Yale’s commitment to free speech is officially on life support.

This past Thursday, President Levin published the Marshall Committee Report on campus sexual climate. Among other things, the committee recommends banning Sex Week from using classrooms — in effect barring its activities this spring. The committee also claims to uphold “Yale’s enduring commitment to free expression,” despite its recommendation regarding Sex Week.

Responding to the report, Levin endorsed the ban on Sex Week, with the caveat that the student-led group can “propose a program for next semester that might warrant continuation of this event on campus.” But have no fear: “We have no intention of suppressing the students’ rights to free expression.”

Levin and the Marshall Committee got it wrong — Sex Week deserves space on campus this spring, just like every other group, regardless of how offensive it might be. In order to reach this conclusion, we need to address two questions: Are rooms necessary for free speech on a college campus? If yes, does Sex Week fall outside the bounds of protected expression?

An important disclaimer: I do not support Sex Week. The event is distasteful, with little redeeming value. But so is a lot of speech that happens at Yale. Our community does not censor someone purely for being tawdry or offensive.

Now to the first question posed: Does denying students a room restrict their speech? The answer: Yes. Rooms have become a de facto right to student groups on campus. They are the physical locations that make up our marketplace of ideas, tantamount to the Speaker’s Corner in London. Administrators ought not deny specific students resources automatically entitled to the general population without a compelling reason.

Having established the importance of classrooms to campus speech, should Yale ban Sex Week from classrooms? When can we limit free speech?

In Section H of the Marshall Report, the authors write that just because speech is “offensive … even hateful,” it does not mean Yale can ban it. I could not agree more. If we ban offensive speech, we face unsettling questions: Who decides what speech is acceptably offensive and what is over the line? Me? Dean Gentry? Any offended student?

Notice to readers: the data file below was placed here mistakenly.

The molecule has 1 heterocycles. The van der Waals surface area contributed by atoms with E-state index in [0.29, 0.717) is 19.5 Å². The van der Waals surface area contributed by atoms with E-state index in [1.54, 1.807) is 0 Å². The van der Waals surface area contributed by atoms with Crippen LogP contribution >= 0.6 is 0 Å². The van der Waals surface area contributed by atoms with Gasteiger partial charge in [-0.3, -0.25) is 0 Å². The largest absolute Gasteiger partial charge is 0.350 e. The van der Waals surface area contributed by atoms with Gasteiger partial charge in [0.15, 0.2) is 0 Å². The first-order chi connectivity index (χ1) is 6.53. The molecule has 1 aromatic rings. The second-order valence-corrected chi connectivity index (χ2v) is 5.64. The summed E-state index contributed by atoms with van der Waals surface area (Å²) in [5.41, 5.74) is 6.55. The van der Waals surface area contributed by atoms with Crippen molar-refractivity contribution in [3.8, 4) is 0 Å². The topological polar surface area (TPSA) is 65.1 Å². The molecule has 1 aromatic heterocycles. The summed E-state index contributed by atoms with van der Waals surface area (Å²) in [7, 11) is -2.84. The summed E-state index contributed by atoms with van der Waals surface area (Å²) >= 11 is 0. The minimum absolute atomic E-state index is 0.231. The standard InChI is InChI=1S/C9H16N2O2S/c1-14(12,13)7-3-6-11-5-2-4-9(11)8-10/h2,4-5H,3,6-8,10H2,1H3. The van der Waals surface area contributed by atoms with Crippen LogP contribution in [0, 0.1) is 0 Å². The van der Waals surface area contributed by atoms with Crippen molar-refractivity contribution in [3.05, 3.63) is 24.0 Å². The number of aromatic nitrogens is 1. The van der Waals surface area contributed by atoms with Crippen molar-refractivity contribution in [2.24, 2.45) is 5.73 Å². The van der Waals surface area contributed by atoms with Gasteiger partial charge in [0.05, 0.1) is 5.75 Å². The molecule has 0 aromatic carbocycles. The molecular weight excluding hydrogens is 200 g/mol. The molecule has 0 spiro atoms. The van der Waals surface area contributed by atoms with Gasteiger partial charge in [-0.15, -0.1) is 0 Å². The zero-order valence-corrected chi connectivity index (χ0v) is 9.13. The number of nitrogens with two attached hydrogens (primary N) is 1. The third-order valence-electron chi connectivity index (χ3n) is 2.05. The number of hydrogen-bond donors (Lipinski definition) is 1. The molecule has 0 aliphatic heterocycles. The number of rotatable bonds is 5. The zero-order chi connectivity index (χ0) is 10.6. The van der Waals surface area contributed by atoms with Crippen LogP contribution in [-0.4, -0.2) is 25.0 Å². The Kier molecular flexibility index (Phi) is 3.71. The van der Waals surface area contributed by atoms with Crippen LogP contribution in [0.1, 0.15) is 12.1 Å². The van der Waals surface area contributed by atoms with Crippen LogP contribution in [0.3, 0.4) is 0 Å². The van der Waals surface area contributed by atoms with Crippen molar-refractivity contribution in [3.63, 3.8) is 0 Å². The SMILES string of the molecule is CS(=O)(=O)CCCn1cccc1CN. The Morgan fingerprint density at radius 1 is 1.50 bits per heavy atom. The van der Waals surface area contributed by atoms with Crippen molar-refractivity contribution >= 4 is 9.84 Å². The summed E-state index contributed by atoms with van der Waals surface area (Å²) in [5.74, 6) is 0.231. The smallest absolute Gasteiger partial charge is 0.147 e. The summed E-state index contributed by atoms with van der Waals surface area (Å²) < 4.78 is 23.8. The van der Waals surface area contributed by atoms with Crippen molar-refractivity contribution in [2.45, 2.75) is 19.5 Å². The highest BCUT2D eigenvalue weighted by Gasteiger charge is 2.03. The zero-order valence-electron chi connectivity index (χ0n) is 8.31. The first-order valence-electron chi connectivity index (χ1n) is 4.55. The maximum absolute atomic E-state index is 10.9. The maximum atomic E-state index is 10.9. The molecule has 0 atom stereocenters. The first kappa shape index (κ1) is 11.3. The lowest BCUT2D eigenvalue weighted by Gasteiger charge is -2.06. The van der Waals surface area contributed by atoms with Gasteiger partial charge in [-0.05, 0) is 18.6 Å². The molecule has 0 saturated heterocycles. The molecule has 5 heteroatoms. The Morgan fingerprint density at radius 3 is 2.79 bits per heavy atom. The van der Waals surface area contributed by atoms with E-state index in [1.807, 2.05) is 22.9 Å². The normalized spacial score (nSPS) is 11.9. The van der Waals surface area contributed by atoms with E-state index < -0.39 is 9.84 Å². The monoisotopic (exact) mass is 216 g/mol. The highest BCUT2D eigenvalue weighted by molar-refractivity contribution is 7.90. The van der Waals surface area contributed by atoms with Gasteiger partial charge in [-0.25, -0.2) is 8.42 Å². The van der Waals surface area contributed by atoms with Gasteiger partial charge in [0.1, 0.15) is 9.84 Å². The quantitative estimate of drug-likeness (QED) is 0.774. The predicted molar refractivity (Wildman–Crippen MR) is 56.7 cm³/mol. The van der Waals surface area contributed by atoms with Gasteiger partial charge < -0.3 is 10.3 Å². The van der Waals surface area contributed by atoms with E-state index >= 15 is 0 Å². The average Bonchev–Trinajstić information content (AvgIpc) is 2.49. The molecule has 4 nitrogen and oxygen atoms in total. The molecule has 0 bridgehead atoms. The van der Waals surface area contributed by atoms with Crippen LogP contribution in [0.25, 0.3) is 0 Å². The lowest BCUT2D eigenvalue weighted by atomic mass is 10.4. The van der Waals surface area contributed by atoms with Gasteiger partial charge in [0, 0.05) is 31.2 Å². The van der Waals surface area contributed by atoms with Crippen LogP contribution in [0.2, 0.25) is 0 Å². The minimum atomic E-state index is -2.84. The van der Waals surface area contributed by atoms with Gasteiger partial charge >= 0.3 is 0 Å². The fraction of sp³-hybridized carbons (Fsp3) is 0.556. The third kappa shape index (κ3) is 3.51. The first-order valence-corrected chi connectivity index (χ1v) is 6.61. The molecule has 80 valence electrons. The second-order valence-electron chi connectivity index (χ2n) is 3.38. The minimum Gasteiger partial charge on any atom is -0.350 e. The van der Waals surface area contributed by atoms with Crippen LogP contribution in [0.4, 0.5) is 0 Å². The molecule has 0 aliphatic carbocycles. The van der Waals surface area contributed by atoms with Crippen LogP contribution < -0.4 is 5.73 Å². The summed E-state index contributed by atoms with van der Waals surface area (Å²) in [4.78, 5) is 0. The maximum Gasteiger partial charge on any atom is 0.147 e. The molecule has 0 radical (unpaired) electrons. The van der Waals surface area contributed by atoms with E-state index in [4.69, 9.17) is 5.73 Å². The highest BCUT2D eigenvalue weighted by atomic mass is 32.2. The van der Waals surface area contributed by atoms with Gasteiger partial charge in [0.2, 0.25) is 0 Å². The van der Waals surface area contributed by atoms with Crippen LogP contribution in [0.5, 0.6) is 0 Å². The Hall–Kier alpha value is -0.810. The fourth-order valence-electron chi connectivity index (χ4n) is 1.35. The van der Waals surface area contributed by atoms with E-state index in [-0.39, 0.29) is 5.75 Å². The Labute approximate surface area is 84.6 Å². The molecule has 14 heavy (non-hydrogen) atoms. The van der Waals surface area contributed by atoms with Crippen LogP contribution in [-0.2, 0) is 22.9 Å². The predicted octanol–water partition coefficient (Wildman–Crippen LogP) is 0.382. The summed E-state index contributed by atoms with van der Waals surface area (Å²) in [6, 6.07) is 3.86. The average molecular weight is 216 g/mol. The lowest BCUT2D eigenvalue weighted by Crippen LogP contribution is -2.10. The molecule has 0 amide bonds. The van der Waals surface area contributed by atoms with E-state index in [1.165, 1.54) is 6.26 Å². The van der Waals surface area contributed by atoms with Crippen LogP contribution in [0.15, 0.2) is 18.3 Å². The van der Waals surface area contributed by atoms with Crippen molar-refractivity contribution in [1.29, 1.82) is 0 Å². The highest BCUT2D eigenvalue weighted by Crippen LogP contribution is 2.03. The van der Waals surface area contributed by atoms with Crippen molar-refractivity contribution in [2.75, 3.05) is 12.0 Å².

Incidentally, this conception of free speech follows in an illustrious Yale tradition, starting with the 1975 Woodward Report, which came to an identical conclusion. We do not censor speech because we do not trust censors. Our community tolerates offensive expression up until that speech directly incites physical violence — we have not yet seen that at Yale.

To justify banning Sex Week, the Marshall Committee must show that the event is more than merely offensive. It does not. The closest the report comes is arguing that Sex Week “has lost the focus of its stated intention” and thus merits a ban.

This new standard amounts to administrators deciding my purpose for speaking and allowing me to speak only if my words meet that purpose. Nowhere in the rest of the report does the committee reach a similar standard.

Levin’s response to the report adopts a different reason for banning Sex Week, though his is equally incorrect. He claims the organizers of Sex Week benefit from corporate sponsorship and enjoy “private inurement” (read: kickbacks from condom makers). Regardless of whether he is correct on his facts — I don’t know if Sex Week coordinators are paid by the porn industry — a few examples quickly show that his particular logic is untenable.

Bain Capital sponsors the Women’s Leadership Initiative — should WLI now be denied space because it receives outside funding? What about students working in public schools who earn stipends from Dwight Hall — are their thoughts about school reform not protected speech because of their salaries? President Levin’s illogic speaks for itself.

We thus find ourselves at a simple trinity of conclusions: One, classrooms are necessary for speech. Two, denying Sex Week those spaces requires proving its speech more than merely offensive. Three, neither the Marshall Report nor the president successfully tell us why Sex Week merits censorship.

President Levin: Give Sex Week back its space, distasteful though the event might be.

Nathaniel Zelinsky is a junior in Davenport College. His column runs on Mondays. Contact him at nathaniel.zelinsky@yale.edu.